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Macron’s bombshell text threatens to wreck von der Leyen’s trade deal

Macron’s bombshell text threatens to wreck von der Leyen’s trade deal

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Macron’s bombshell text threatens to wreck von der Leyen’s trade deal

There are ways of asking for a favor that are hard to refuse.

With one private text message to European Commission President Ursula von der Leyen, Emmanuel Macron attempted to blow up a trade deal with the Mercosur group of Latin American countries that has been two decades in the making.

The proposed accord, which would create a free trade area spanning nearly 800 million people, has become just too hot for the French president to handle as he battles to contain an uprising by farmers already furious over falling incomes. 

Macron, the EU leader who most strongly opposes the Mercosur pact, wants to shield French agriculture from an influx of Brazilian and Argentinian beef. He put his concerns to her in a text message last week, and his allies believe she signaled her agreement, according to people familiar with the matter.

“We need clarity on Mercosur, we ask that the deal should not be signed in its current shape,” Macron said Tuesday on a visit to Sweden, putting his demand on the record.

Macron will raise the matter directly with von der Leyen when they meet in Brussels this week at a summit of European Union leaders. His trump card is von der Leyen’s own precarious future.

As she contemplates running to lead the Commission for a second five-year term, the German politician cannot afford to alienate one of the bloc’s most powerful leaders, according to several officials, who, like others, asked to remain anonymous in order to speak candidly.

“Ursula von der Leyen knows that she needs the support of President Macron in the perspective of a possible second mandate,” said one French MEP from Macron’s camp. 

South American countries take a similar view. She “needs the French for her re-election,” said a diplomat from a Mercosur nation, adding that ongoing farmers protests have put a “huge pressure” on the Commission. 

“No stop”

Despite Macron’s remarks, EU officials and Mercosur diplomats rejected suggestions from the Elysée that the talks had been put on hold. Chief negotiators met last week in Brazil, and are due to reconvene by videoconference in coming weeks, Mercosur diplomats said.

“There is no stop,” Michael Hager, head of the cabinet of EU Trade Commissioner Valdis Dombrovskis, told an event in Brussels on Tuesday. “It’s certainly not the case that we suddenly tear up our papers, go home and lie down in a deckchair.”

Cows are seen at Liniers Market, in Liniers neighborhood, Buenos Aires | Ronaldo Schemidt/AFP via Getty Images

Commission spokesperson Olof Gill confirmed there had been an exchange between Macron and von der Leyen, but did not say whether she had ordered the trade talks to be put on hold, noting instead that outstanding remained to address.

“Currently the Commission’s assessment is that the conditions to conclude the Mercosur negotiations are not met,” Gill said. 

The highly sensitive interaction between the French president and the head of the European Commission crystallises a moment of acute political pain for EU leaders. 

Across the continent, the farm protest movement has spread rapidly in recent weeks and months. Demonstrations have brought gridlock to parts of Germany, Poland, Belgium and France.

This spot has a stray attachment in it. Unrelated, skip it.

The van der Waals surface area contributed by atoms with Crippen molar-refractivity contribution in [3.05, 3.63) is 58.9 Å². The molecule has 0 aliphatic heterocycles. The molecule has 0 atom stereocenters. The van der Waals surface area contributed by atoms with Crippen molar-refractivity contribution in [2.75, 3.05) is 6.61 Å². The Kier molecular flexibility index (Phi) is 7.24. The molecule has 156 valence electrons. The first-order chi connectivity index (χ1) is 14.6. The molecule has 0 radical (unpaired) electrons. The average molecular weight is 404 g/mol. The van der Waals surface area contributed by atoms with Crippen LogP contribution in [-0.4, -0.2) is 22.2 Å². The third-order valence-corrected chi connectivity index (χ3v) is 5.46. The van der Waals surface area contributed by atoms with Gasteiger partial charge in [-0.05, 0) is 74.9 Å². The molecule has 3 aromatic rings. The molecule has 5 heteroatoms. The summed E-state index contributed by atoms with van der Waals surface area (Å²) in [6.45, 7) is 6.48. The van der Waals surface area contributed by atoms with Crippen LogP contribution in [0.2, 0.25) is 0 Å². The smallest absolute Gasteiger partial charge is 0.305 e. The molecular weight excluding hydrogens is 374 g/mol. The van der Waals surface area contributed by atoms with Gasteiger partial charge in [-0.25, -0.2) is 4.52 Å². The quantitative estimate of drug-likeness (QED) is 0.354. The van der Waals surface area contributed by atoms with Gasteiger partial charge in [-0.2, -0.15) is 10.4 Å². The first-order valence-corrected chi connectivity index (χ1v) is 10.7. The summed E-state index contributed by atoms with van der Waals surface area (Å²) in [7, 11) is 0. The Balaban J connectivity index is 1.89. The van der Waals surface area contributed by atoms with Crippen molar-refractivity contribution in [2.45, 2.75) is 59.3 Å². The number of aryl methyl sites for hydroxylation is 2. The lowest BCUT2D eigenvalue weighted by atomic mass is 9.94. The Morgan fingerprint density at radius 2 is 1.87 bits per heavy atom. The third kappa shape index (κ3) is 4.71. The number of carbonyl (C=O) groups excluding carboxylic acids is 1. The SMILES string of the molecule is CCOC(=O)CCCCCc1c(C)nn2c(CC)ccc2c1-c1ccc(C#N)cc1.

The details of their grievances vary from one country to another. But one common theme among the placards and rallying cries is how EU policies, ranging from climate initiatives to easing import rules for Ukrainian produce, have undermined European farmers’ incomes and left many agricultural businesses on the brink of collapse. 

For the French, among others, the Mercosur deal is one step too far. 

This week, French farmers have sought to blockade the roads on the outskirts of Paris, pushing political heavyweights on Macron’s team into joining them blaming the EU for the hardships that have driven them onto the street.

Green backlash

Macron is using the EU gathering to put pressure on Brussels to relax green farming obligations, limit imports from Ukraine and ditch free-trade negotiations with South American countries. 

“We are asking for some very tangible things for our farmers,” Macron told reporters in Sweden, as he confirmed he will be discussing the crisis with von der Leyen in person. His agriculture minister, Marc Fesneau, will prepare the ground on Wednesday at a meeting with EU Agriculture Commissioner Janusz Wojciechowski, Internal Market Commissioner Thierry Breton and Belgian vice-prime minister David Clarinval.

Macron’s wish list includes an exemption to EU rules requiring farmers to set aside part of their arable land to foster biodiversity, but also measures to limit imports of poultry and cereals from Ukraine — two main concerns for French farmers that are shared in some other member countries. 

The special EU summit is meant to be focusing on forging an agreement on a new €50-billion aid package for Ukraine. 

With other leaders also under pressure from farmers, diplomats appear for now to be relaxed about Macron’s plan to bring the agricultural uprising up in conversations on the summit sidelines this week as the issue has not yet been put on the official agenda of the meeting.

“No one is going to muzzle” Macron if he insists on raising the issue at the informal summit, said a diplomat from an EU country that supports the Mercosur accord. The diplomat added that it might, however, be necessary to hold a separate informal summit to address it properly.

Leali and Caulcutt reported from Paris, and Zimmermann and Gijs reported from Brussels. Additional reporting from Aitor Hernández-Morales and Nicolas Camut.

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